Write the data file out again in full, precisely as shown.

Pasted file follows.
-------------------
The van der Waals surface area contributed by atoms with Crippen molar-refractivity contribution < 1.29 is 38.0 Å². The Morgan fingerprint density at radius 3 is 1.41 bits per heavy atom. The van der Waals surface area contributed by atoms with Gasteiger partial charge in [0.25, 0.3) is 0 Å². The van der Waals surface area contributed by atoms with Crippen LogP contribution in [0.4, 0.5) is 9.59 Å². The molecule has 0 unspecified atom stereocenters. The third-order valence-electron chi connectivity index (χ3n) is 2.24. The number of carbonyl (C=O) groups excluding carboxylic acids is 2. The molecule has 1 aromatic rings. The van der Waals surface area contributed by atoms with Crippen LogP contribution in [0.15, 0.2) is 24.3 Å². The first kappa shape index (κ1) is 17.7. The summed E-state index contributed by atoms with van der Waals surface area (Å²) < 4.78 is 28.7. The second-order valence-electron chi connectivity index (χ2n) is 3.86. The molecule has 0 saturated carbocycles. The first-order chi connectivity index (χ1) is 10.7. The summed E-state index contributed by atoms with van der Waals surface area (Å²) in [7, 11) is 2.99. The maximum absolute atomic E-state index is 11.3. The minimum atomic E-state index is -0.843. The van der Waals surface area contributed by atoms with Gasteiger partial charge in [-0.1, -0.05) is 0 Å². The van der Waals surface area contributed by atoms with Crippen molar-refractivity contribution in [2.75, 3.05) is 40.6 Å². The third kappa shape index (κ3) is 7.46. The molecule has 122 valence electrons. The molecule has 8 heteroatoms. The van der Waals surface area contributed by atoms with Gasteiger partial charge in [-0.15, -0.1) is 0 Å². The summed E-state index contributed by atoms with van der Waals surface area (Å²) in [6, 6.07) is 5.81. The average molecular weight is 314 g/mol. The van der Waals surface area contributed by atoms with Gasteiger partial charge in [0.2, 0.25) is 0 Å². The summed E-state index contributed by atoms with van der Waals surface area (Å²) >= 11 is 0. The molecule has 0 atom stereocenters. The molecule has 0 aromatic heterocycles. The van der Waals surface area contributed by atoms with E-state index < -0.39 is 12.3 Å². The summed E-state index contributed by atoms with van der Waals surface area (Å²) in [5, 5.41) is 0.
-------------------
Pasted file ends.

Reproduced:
The van der Waals surface area contributed by atoms with Crippen molar-refractivity contribution < 1.29 is 38.0 Å². The Morgan fingerprint density at radius 3 is 1.41 bits per heavy atom. The van der Waals surface area contributed by atoms with Gasteiger partial charge in [0.25, 0.3) is 0 Å². The van der Waals surface area contributed by atoms with Crippen LogP contribution in [0.4, 0.5) is 9.59 Å². The molecule has 0 unspecified atom stereocenters. The third-order valence-electron chi connectivity index (χ3n) is 2.24. The number of carbonyl (C=O) groups excluding carboxylic acids is 2. The molecule has 1 aromatic rings. The van der Waals surface area contributed by atoms with Crippen LogP contribution in [0.15, 0.2) is 24.3 Å². The first kappa shape index (κ1) is 17.7. The summed E-state index contributed by atoms with van der Waals surface area (Å²) < 4.78 is 28.7. The second-order valence-electron chi connectivity index (χ2n) is 3.86. The molecule has 0 saturated carbocycles. The first-order chi connectivity index (χ1) is 10.7. The summed E-state index contributed by atoms with van der Waals surface area (Å²) in [7, 11) is 2.99. The maximum absolute atomic E-state index is 11.3. The minimum atomic E-state index is -0.843. The van der Waals surface area contributed by atoms with Gasteiger partial charge in [-0.1, -0.05) is 0 Å². The van der Waals surface area contributed by atoms with Crippen molar-refractivity contribution in [2.75, 3.05) is 40.6 Å². The third kappa shape index (κ3) is 7.46. The molecule has 122 valence electrons. The molecule has 8 heteroatoms. The van der Waals surface area contributed by atoms with Gasteiger partial charge in [-0.15, -0.1) is 0 Å². The summed E-state index contributed by atoms with van der Waals surface area (Å²) in [6, 6.07) is 5.81. The average molecular weight is 314 g/mol. The van der Waals surface area contributed by atoms with Gasteiger partial charge in [0.2, 0.25) is 0 Å². The summed E-state index contributed by atoms with van der Waals surface area (Å²) >= 11 is 0. The molecule has 0 atom stereocenters. The molecule has 0 aromatic heterocycles. The van der Waals surface area contributed by atoms with E-state index < -0.39 is 12.3 Å². The summed E-state index contributed by atoms with van der Waals surface area (Å²) in [5, 5.41) is 0.